Given the times in which he wrote, and Neill’s general loyalty to what we would call The Establishment, it’s no surprise that The Mills of Colne is firmly in agreement with the masters. The demands made in the People’s Charter are ridiculed by all, though all but the one about Annual Parliaments have long sine been enacted, and there’s no space for anyone to argue for any of these points. Neill does portray a contrast in approaches between the alert,sympathetic Nick England and his pig-headed, aggressive brother-in-law Tom Thornber over how they treat their men. It’s paternalism vs. antagonism, and we’re clear;y meant to approve the former.
In this way, the book is a product of the Fifties: less than ten years later, sympathies would have been firmly with the poor and downtrodden workers.
Robert is clearly meant to be a master not a man, and he industriously works toward his goal, with more effort and enthusiasm than he puts into winning Anna. But he’s no hero, not even on the limited level on which his personal story takes place. Though his business-like qualities begin to grow, he rarely acts on his own ideas: each step, each progression, is conceived for him by one or other of the folk around him, and he’s often too slow or cautious to see what these more imaginative people mean.
The novel’s biggest problem, as the lack of initiative in Robert demonstrates, is that it lacks Invention. By that, I don’t mean that it is repetitive, dull or hackneyed, but rather that the story, especially in its latter half, is so firmly based in real life events, and on the shoulders of real life people, that there is no space in which Neill can invent things for Robert to do. He’s a generally peripheral figure in all the riots, public meetings and actions that take place. Where Margery Whittaker could be slid into the true-life events of Mist over Pendle in a position to see all things without being officially part of them, there’s nowhere for Robert Shaw to go, and he is diminished by such absence. His story is a veneer on events.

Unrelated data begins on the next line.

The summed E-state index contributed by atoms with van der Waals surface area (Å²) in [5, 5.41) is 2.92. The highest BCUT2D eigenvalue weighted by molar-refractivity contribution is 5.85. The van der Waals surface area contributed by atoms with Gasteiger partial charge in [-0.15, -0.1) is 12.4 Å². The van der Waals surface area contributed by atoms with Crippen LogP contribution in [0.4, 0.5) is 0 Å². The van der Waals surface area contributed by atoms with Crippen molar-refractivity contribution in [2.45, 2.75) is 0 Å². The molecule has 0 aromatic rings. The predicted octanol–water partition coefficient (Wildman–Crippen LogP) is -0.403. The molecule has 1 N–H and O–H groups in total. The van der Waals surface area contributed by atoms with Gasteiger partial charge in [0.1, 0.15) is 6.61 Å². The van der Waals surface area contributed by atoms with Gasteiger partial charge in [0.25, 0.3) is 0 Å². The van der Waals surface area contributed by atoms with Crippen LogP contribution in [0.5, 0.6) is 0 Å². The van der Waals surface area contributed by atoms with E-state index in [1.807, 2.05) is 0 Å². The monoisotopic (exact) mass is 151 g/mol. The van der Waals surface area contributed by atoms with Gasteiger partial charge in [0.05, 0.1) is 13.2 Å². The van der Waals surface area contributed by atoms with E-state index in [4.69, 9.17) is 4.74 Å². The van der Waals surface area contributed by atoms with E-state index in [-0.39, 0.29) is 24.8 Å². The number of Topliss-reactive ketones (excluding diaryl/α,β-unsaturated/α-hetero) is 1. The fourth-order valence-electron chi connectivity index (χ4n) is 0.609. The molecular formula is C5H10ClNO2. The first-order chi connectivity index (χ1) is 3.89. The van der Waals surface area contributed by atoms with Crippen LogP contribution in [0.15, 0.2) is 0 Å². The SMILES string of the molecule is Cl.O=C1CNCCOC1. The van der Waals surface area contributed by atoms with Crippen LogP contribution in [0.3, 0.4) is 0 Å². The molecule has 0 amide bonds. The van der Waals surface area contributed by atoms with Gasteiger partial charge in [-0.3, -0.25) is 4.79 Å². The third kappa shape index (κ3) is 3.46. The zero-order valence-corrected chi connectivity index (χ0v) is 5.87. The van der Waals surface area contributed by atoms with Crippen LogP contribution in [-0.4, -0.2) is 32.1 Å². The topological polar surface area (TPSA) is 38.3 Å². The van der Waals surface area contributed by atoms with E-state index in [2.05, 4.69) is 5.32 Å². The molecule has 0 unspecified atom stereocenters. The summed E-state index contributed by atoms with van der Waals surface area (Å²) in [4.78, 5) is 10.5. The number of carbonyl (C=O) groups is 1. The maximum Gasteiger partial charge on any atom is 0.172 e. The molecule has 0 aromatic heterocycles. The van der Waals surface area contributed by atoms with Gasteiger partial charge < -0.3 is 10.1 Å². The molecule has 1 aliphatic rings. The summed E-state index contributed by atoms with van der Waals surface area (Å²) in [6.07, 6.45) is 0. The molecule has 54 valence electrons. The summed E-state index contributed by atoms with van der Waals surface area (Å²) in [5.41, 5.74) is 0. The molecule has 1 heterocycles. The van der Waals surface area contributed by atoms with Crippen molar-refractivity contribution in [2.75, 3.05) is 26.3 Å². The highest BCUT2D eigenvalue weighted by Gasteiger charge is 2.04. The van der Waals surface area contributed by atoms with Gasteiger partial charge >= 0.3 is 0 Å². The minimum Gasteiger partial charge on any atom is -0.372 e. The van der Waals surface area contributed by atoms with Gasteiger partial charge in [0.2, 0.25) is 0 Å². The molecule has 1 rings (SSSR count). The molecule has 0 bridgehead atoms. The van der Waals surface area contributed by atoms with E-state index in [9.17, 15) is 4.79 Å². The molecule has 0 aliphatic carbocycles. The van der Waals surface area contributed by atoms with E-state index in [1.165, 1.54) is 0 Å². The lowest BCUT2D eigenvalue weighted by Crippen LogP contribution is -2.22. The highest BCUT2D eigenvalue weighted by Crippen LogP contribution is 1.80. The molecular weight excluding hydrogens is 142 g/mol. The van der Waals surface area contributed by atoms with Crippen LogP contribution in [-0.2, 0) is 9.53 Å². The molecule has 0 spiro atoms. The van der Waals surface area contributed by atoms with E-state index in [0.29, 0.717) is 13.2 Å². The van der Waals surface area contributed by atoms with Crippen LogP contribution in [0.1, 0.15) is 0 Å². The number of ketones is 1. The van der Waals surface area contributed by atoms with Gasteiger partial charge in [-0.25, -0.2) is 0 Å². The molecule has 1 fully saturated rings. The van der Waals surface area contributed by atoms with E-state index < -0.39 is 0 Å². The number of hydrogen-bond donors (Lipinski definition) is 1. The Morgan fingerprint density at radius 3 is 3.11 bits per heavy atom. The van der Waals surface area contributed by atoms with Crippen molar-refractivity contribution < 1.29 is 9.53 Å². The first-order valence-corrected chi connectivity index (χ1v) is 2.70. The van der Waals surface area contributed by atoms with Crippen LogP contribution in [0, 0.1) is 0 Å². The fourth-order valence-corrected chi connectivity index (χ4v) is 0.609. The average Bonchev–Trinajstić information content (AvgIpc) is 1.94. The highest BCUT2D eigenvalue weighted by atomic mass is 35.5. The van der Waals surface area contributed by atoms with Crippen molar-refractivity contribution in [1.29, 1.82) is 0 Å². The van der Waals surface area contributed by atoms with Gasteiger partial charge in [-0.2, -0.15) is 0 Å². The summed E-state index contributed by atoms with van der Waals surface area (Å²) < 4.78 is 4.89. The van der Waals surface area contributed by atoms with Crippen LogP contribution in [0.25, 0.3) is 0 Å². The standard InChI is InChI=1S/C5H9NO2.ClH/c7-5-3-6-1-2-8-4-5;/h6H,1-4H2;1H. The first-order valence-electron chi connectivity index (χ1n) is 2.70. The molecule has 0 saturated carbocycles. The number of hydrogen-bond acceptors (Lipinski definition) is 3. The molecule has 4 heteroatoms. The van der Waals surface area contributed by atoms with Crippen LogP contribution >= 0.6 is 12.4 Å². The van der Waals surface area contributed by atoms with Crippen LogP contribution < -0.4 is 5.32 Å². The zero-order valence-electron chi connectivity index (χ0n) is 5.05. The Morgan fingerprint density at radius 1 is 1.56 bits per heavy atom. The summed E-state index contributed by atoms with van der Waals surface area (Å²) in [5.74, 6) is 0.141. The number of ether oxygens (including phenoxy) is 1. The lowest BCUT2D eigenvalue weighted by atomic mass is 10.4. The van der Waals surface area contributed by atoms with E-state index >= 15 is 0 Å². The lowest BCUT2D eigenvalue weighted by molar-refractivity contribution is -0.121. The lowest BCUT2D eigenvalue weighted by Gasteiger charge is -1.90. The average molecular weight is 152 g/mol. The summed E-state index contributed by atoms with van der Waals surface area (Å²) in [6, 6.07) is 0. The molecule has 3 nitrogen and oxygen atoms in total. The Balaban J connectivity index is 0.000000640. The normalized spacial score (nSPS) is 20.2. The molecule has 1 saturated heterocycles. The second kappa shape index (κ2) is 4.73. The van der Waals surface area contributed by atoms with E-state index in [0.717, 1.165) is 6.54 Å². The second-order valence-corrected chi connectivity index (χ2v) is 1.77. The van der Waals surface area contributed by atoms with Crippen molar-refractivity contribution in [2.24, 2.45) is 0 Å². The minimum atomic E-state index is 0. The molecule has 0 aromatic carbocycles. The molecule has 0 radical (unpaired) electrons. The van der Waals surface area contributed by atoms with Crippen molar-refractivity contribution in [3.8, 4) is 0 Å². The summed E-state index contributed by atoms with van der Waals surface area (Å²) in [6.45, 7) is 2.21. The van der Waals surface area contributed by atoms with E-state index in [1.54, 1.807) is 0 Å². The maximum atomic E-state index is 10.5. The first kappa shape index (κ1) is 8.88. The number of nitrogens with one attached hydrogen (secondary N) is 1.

As a work of social history, The Mills of Colne is fine. As a novel about people, Song of Sunrise is hopelessly outweighed by that social history.
Speaking of which, and having read this novel for a second time looking for a hint, I am at a complete loss as to why this title was ever applied to the story. I can find nothing in the book that makes the poetry appropriate in any way, no moment, sequence or even incident that suggests it. Unless Song of Sunrise was part of a quotation, used as an epithet in the hardback and excluded from the paperback, but such a thing would have been uncharacteristic in Neill’s work to begin with.
As for the return to Central Lancashire, the proximity to Pendle is touched upon only once. In a rare scene near the end of the book that sees Robert paying time to Anna instead of his mill, the couple go riding towards the hill. They stop for a time outside a house called Rough Lea, once home to the elegant Alice Nutter. But there are no in-jokes for faithful readers, beyond the simple nod, and no mention of witchery.
Perhaps that’s a pity. The novel is never actually dull, but even in scenes of riot, it is uninteresting. Except to social historians.
Looked at it context, Neill’s sixth novel would appear to be an experiment into a different kind of historical fiction than that with which he was experienced and comfortable. It would not be his last departure from the style of work that had brought him such success thus far.